AstraZeneca executives said.
Prof. Sarah Gilbert, one of Oxford's lead scientists on the
vaccine, said researchers are digging into why the half-dose
regimen has shown to be more effective. She said it could be that
the lower first dose better mimics the natural human immune system,
coaxing the body to be ready for an eventual fight against the
virus in a way that makes the second, standard dose more
Two-dose vaccines often behave differently from single-dose
vaccines, Oxford scientists said. With the latter, a stronger dose
is usually closely matched with higher efficacy. With two doses,
the first dose acts as a prime for the second dose.
AstraZeneca will seek regulatory permission to alter its U.S.
trials as quickly as possible based on these results in order to
test more participants using the more-effective half-dose regimen,
executives said Monday. More than 10,000 people in the U.S. have
received the full-dose schedule, AstraZeneca said, adding that it
hopes to add the half-dose schedule within a matter of weeks. The
FDA must sign off on any new trial protocols and ultimately
authorize the shot's use in the U.S.
The differing trial time lines mean that the vaccine could be
available in the U.K., Europe and elsewhere before the U.S.
As trials continue, Oxford and AstraZeneca will continue to
refine the efficacy readings, helping determine whether the
more-positive results hold up across a broader population of
participants. The Oxford-AstraZeneca vaccine trials ultimately will
enroll as many as 60,000 participants globally. The U.K. drugmaker
said that the full analysis of the results is being submitted for
A full review of broader global trial results and full safety
data are still to come.
Some researchers also said that it will be important to compare
the effectiveness and safety of the leading vaccine candidates side
by side. Oxford and AstraZeneca officials said such comparisons are
difficult at this stage, but added that different shots are likely
to be effective in different people, which scientists expect to be
a positive for fending off serious Covid-19 symptoms and halting
the virus's spread.
Like with other Covid-19 vaccines in development, researchers
don't yet know how long the positive effects of the shot last,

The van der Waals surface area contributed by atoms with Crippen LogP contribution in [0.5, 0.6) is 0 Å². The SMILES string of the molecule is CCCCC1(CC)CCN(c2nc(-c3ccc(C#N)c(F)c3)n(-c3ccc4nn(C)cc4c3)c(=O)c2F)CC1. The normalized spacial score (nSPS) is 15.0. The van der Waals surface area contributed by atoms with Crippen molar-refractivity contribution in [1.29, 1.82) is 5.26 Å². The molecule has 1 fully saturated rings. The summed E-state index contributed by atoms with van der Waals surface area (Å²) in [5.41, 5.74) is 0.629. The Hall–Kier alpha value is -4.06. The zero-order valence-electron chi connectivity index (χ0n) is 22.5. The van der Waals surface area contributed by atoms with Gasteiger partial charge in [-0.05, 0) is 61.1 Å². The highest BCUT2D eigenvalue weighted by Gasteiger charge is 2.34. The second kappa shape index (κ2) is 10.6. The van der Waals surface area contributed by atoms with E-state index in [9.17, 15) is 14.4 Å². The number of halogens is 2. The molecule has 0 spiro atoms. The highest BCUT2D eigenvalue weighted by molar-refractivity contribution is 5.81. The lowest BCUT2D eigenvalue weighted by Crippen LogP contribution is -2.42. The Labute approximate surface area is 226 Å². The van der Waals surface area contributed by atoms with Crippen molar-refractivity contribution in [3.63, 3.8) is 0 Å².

which is key to understanding the required frequency of
vaccination. It will also affect overall effectiveness in
preventing the spread of the disease and helping jump-start
Oxford and AstraZeneca's vaccine uses a more traditional
approach than the Moderna and Pfizer shots, which both rely on a
new technology called messenger RNA to induce an immune response
inside the body. AstraZeneca's vaccine instead relies on
introducing a weakened, chimpanzee virus into the body to trigger
the immune response.
"A particular strength of this vaccine is that it can be stored
in a fridge," said Prof. Azra Ghani, chair in infectious disease
epidemiology at Imperial College London. "This means that it can be
distributed around the world using existing delivery
Oxford invented the vaccine along with a company spun out of the
university called Vaccitech Ltd. In April, Vaccitech relinquished
its rights to the vaccine to Oxford in exchange for a small slice
of potential future royalties, enabling Oxford's exclusive deal
In May, Oxford started Phase 2 and 3 human trials, and
AstraZeneca in late August launched a large, final-stage U.S. study
aiming to enroll 30,000 volunteers to test the vaccine. The study
was paused in early September after a patient in a U.K. trial
suffered from an unexplained illness. The FDA permitted the U.S.
study to resume Oct. 23. The separate, final-stage trial in the
U.K. also paused but was restarted within less than a week.
An independent safety committee determined the illness was
either unrelated to the vaccine, or couldn't be linked to the
vaccine because of a lack of information to determine a connection,
according to an information sheet given to study volunteers and
posted online by the University of Oxford.
Later, a participant in trials of the vaccine in Brazil died,
but the country's health regulator immediately said the trials
would continue. At the time, Oxford said it had carried out an
assessment of the case in Brazil and that there were no concerns
about the safety of the trial. An independent assessment of the
case didn't present any concerns, AstraZeneca said.
Write to Jenny Strasburg at firstname.lastname@example.org
(END) Dow Jones Newswires
November 23, 2020 09:47 ET (14:47 GMT)